Nevada's Burning Man festival celebrates 25th year
By Zelie Pollon
SANTA FE, New Mexico (Reuters) - Starting on Monday tens of thousands of people will descend on a great expanse of Nevada desert to celebrate the 25th anniversary of Burning Man, a gathering of free spirits, artists, entrepreneurs -- and anyone else who managed to get a ticket.
Several thousand more would-be participants will have to wait until next year, as 2011 marks another historic milestone: the first time the event has ever sold out, said Burning Man communications manager Andie Grace.
According to an agreement with the Bureau of Land Management, the event is permitted an average of only 50,000 people per day, Grace said.
The theme of this year's festival, "Rites of Passage," is an appropriate one as it also previews a change in the structure of the California-based Black Rock City, L.L.C., which runs the event, from a for-profit organization to a not-for-profit that will continue to promote the festival's ideology throughout the year.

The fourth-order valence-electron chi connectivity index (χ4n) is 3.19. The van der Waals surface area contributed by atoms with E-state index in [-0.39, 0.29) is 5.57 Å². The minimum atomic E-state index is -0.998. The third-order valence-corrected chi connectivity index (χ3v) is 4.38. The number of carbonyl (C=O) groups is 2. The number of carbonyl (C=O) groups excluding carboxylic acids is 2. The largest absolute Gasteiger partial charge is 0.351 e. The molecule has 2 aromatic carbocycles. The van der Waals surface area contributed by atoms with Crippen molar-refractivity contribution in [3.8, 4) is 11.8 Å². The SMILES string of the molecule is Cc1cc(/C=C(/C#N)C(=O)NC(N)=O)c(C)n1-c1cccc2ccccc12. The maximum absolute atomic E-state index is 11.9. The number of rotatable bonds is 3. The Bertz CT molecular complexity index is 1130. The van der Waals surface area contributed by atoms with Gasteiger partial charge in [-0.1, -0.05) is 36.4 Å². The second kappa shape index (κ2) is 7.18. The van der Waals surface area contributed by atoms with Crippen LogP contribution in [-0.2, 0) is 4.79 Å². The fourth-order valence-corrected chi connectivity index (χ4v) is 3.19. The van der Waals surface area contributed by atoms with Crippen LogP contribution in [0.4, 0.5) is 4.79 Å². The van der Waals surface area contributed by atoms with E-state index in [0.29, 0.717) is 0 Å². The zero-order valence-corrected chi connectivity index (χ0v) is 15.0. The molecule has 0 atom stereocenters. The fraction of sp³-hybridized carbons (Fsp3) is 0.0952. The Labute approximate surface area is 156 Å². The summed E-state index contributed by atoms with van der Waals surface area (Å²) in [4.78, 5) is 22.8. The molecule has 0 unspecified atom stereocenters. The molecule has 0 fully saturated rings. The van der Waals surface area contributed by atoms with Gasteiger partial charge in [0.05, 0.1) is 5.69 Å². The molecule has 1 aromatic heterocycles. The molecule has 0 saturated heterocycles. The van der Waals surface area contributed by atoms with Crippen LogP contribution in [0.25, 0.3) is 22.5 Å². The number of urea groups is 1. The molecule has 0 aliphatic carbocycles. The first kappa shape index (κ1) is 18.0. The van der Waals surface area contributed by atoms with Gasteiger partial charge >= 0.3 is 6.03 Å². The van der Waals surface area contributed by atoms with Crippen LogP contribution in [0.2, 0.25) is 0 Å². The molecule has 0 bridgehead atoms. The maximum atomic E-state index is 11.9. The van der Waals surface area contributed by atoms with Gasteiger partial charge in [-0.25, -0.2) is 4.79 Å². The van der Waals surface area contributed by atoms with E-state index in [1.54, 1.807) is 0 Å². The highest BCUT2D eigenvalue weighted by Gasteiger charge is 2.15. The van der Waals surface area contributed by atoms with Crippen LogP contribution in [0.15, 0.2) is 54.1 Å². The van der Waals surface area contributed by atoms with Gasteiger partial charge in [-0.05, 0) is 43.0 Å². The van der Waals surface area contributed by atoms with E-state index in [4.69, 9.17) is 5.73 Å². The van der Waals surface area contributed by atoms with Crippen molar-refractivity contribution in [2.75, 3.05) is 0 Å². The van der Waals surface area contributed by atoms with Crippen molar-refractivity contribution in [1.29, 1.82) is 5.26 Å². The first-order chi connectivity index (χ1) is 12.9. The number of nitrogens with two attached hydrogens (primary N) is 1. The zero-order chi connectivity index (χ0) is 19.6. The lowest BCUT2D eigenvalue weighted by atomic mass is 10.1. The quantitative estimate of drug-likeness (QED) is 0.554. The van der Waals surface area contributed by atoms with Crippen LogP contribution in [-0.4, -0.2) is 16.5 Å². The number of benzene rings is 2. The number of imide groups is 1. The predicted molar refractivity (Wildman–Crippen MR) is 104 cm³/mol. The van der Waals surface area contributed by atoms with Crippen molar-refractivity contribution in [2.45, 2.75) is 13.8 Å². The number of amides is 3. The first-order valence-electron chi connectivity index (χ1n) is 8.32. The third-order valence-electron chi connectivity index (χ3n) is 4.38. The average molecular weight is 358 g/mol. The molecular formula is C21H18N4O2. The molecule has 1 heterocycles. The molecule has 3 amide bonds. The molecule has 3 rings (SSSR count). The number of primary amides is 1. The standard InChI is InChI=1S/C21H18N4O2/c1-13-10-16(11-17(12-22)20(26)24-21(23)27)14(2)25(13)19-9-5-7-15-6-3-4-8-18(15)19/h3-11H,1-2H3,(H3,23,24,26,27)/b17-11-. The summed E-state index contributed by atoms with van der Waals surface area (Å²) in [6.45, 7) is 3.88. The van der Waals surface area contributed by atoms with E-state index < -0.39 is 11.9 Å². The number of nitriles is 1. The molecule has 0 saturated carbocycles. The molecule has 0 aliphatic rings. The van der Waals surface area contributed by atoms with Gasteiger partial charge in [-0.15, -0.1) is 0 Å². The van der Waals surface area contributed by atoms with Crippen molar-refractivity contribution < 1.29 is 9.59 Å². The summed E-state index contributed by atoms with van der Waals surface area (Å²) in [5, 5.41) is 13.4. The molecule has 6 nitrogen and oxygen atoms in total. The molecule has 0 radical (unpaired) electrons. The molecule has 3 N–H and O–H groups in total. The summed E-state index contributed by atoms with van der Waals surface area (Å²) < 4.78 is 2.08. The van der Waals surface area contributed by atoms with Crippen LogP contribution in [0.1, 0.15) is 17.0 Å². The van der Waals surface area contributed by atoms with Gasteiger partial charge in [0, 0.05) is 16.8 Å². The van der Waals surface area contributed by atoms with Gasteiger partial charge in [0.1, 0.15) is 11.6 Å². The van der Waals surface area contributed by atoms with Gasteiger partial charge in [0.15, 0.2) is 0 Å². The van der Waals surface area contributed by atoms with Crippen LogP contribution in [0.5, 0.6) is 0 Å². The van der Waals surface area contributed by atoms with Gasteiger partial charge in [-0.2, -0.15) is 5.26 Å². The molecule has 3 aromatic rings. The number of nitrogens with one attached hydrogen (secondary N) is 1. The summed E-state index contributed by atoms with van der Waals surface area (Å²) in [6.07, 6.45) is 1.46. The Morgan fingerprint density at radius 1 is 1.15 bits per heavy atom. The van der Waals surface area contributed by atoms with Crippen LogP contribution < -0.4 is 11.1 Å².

"It's a logical extension of what happens here, and of taking our principles into our own communities," said Grace, referring to 10 principles including civic responsibility, communal effort, and being noncommercial and based on giving.
Through the group's not-for-profit outreach, Burning Man will become "a state of being that exists all the time," Grace said.
That state of being has beckoned its devotees, mostly through word of mouth (organizers do no self-promotion or advertising), into the Black Rock Desert in increasing numbers for more than two decades.
They travel like pilgrims from faraway lands ready to confront the possibility of dust storms, extreme temperatures, and drenching rainstorms in order to live for one week in a self-made and participatory community that bases itself on acceptance, self-reliance, self-expression and creativity. Continued...